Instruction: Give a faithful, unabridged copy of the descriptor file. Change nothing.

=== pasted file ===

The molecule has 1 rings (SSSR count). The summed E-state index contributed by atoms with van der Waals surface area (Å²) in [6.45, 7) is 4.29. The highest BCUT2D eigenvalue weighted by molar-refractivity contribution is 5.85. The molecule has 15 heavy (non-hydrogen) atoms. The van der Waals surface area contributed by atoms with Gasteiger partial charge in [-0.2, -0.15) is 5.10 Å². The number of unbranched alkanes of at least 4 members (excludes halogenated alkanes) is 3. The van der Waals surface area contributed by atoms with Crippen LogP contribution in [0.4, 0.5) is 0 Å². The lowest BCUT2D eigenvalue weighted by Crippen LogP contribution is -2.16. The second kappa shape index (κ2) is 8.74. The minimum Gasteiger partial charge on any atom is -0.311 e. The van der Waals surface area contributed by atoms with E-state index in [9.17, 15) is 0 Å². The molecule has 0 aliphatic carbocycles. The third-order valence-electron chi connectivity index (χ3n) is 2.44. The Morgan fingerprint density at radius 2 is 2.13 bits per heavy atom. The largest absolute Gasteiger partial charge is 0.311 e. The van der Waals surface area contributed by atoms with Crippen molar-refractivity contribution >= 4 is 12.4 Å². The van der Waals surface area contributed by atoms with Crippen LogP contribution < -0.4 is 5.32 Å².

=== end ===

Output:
The molecule has 1 rings (SSSR count). The summed E-state index contributed by atoms with van der Waals surface area (Å²) in [6.45, 7) is 4.29. The highest BCUT2D eigenvalue weighted by molar-refractivity contribution is 5.85. The molecule has 15 heavy (non-hydrogen) atoms. The van der Waals surface area contributed by atoms with Gasteiger partial charge in [-0.2, -0.15) is 5.10 Å². The number of unbranched alkanes of at least 4 members (excludes halogenated alkanes) is 3. The van der Waals surface area contributed by atoms with Crippen LogP contribution in [0.4, 0.5) is 0 Å². The lowest BCUT2D eigenvalue weighted by Crippen LogP contribution is -2.16. The second kappa shape index (κ2) is 8.74. The minimum Gasteiger partial charge on any atom is -0.311 e. The van der Waals surface area contributed by atoms with E-state index in [9.17, 15) is 0 Å². The molecule has 0 aliphatic carbocycles. The third-order valence-electron chi connectivity index (χ3n) is 2.44. The Morgan fingerprint density at radius 2 is 2.13 bits per heavy atom. The largest absolute Gasteiger partial charge is 0.311 e. The van der Waals surface area contributed by atoms with Crippen molar-refractivity contribution >= 4 is 12.4 Å². The van der Waals surface area contributed by atoms with Crippen LogP contribution < -0.4 is 5.32 Å².